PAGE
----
25 “Therefore I say to you, do not worry about your life, what you will eat or what you will drink; nor about your body, what you will put on. Is not life more than food and the body more than clothing
26 Look at the birds of the air, for they neither sow nor reap nor gather into barns; yet your heavenly Father feeds them. Are you not of more value than they?
27 Which of you by worrying can add one cubit to his stature?
28 “So why do you worry about clothing? Consider the lilies of the field, how they grow: they neither toil nor spin;
29 and yet I say to you that even Solomon in all his glory was not arrayed like one of these.
30 Now if God so clothes the grass of the field, which today is, and tomorrow is thrown into the oven,will He not much more clothe you, O you of little faith?
31 “Therefore do not worry, saying, ‘What shall we eat?’ or ‘What shall we drink?’ or ‘What shall we wear?’
32 For after all these things the Gentiles seek. For your heavenly Father knows that you need all these things.
33 But seek first the kingdom of God and His righteousness, and all these things shall be added to you.
34 Therefore do not worry about tomorrow, for tomorrow will worry about its own things. Sufficient for the day is its own trouble.
therefore (v.25) — referring back to “you cannot serve God and mammon” in v.24.
stature (v.27) = age, length of life — so the phrase “add one cubit unto his stature” is an idiomatic term for lengthening one’s life
toil (v.28) — the man’s work of growing flax
spin (v.28) — the woman’s work of weaving flax
oven (v.30) — in that culture, grass was used for fuel
Toward superabundance, as we have seen [in vs. 19-24], they are to be without covetousness. We will now consider their attitude towards necessary things, which is, that they are to be without care. — Morgan, page 67.
All of my commentaries (except Stam, below) attempted to apply these verses to Christians today. They universally ignore the simple fact that the Lord does not always supply the necessities to Christians today. Believers suffer, get sick, starve, and die at the same rate that non-believers do.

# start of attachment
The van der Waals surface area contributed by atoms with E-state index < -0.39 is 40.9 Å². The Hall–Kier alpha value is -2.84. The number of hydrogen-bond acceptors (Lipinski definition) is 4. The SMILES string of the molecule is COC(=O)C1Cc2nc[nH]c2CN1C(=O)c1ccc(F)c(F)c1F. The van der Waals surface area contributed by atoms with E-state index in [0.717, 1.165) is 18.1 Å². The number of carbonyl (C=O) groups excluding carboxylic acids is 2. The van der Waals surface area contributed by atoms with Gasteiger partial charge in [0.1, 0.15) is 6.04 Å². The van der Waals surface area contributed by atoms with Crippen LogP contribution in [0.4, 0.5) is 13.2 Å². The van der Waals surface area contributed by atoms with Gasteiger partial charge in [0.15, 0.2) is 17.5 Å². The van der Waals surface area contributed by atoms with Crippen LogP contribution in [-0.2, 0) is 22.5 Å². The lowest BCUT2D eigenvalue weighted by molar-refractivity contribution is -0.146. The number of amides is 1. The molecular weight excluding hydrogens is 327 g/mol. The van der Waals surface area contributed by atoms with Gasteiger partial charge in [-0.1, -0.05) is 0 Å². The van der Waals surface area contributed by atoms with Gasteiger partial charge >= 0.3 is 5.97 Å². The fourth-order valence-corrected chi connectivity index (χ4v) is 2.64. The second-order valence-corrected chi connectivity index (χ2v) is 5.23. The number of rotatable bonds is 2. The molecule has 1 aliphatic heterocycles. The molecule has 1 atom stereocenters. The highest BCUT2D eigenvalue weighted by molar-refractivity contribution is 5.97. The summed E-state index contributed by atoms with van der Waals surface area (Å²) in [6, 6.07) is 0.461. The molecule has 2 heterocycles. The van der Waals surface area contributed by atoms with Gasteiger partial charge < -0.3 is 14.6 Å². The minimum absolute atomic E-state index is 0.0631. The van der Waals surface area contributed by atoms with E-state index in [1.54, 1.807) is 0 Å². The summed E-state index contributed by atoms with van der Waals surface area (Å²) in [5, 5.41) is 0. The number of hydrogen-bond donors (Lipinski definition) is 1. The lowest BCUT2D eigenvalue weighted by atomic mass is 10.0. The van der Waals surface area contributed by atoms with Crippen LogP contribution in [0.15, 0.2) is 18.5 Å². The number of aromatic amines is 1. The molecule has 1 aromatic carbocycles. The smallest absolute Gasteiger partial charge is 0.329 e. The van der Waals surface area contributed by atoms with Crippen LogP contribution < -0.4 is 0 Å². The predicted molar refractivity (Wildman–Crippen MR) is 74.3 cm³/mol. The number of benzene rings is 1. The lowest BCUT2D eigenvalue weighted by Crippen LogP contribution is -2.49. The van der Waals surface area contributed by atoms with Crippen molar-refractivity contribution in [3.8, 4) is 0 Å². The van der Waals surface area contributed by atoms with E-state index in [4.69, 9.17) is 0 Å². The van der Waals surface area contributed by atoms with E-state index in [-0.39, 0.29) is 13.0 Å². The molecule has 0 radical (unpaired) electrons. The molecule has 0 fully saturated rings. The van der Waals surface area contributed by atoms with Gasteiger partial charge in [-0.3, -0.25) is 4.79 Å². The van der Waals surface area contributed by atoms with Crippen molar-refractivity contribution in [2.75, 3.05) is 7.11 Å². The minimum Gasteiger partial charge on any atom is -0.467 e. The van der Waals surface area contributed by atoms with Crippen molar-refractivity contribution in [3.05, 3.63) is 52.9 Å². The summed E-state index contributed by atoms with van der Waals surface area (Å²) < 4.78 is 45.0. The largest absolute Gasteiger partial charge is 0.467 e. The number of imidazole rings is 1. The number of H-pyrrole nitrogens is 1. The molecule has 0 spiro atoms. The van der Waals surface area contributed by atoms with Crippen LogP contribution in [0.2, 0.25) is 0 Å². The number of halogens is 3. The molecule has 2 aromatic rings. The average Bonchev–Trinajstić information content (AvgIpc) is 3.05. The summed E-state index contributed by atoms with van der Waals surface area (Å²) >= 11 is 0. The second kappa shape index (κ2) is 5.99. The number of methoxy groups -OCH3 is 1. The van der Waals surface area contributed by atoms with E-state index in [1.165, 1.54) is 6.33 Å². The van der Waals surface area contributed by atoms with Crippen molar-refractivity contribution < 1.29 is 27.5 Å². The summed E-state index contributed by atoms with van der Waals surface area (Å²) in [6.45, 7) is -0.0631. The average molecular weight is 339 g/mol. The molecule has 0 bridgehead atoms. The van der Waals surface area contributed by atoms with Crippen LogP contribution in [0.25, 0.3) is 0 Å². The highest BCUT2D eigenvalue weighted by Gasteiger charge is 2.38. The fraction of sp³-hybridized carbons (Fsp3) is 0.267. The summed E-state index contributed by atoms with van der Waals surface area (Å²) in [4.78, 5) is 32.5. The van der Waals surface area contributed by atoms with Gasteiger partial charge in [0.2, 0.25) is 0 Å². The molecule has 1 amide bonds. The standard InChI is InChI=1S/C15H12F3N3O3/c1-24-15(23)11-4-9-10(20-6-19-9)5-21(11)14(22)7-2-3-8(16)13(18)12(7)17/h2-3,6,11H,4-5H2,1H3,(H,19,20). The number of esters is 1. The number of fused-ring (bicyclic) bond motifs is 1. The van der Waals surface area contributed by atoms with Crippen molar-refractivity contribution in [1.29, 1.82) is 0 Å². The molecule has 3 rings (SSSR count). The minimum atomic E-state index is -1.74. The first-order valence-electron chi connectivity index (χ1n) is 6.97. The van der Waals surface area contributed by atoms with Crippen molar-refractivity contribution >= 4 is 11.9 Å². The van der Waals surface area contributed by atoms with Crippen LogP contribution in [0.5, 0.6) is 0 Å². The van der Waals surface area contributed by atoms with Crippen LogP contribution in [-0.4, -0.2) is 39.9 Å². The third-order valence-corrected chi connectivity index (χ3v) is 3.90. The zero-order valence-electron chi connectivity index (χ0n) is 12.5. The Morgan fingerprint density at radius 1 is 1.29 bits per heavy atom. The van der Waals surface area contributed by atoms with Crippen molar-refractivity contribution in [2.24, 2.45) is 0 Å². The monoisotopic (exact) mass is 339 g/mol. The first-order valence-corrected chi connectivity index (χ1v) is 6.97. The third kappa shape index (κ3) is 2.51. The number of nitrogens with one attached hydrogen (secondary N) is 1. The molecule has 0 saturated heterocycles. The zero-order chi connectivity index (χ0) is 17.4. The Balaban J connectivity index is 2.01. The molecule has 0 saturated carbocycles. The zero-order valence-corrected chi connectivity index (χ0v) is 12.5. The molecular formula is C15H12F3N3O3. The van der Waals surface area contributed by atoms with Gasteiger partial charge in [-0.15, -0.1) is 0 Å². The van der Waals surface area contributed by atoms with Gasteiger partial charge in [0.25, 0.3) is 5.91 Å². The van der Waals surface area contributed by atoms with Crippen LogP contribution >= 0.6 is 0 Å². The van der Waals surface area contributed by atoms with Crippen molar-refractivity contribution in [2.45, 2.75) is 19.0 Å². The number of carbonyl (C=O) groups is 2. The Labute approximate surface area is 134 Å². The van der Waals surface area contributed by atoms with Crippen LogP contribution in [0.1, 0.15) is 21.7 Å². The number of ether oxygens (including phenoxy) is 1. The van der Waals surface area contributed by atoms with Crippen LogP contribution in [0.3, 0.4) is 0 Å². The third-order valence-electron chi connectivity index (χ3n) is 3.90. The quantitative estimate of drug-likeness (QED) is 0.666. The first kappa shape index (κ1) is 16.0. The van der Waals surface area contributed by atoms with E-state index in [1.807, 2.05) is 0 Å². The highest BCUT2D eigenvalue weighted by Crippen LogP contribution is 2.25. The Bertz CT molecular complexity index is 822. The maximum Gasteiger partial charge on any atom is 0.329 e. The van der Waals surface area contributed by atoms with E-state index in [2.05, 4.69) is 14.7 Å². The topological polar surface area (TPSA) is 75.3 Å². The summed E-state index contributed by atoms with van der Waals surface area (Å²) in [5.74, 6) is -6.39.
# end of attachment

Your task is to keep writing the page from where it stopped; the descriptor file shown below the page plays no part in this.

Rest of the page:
Some commentaries tried to twist what the Lord said to mean that we should work to provide ourselves with the necessities, but we shouldn’t worry about them.
Not one of them mentioned the fact that the Lord, in verse 32, contrasts His listeners with the Gentiles. And yes, at that point in time, to be a Gentile was to be a non-believer, but the Lord’s use of the term also demonstrates that this passage doesn’t apply to us today.
So to whom does it apply? To believing Jews of that day (and during the Tribulation — Matthew 24:15-18). It was only a short time later, when the Lord sent His apostles out to witness about the kingdom that He told them:Provide neither gold nor silver nor copper in your money belts, nor bag for your journey, nor two tunics, nor sandals, nor staffs; for a worker is worthy of his food (Matthew 10:9-10). For that group of people, at that point in time, the Lord miraculously provided all their needs. Keep in mind that in Acts, Paul had to collect money from the Gentile churches to feed the starving, believing Jews in Jerusalem. The Lord wasn’t providing their material needs then because the kingdom had been postponed.
Today we find ourselves in a situation where it would be dangerous and wrong to follow our Lords’ instructions to refrain from laying up store for the future. Rather we must now again heed the Scripture which says: Go to the ant, thou sluggard; consider her ways and be wise … [She] provideth her meat in the summer, and gathereth her food in the harvest (Proverbs 6:6-8).
That this last should be our mode of life during “this present evil age,” is clear from the Spirit-inspired words of the apostle Paul, who wrote to the Thessalonians: For even when we were with you, this we commanded you, that if any would not work, neither should he eat (2 Thessalonians 3:10).
And it was on the authority of the glorified Lord that the apostle wrote to Timothy: But if any provide not for his own, and specially for those of his own house, he hath denied the faith, and is worse than an infidel (1 Timothy 5:8). — Stam, pages 75-76.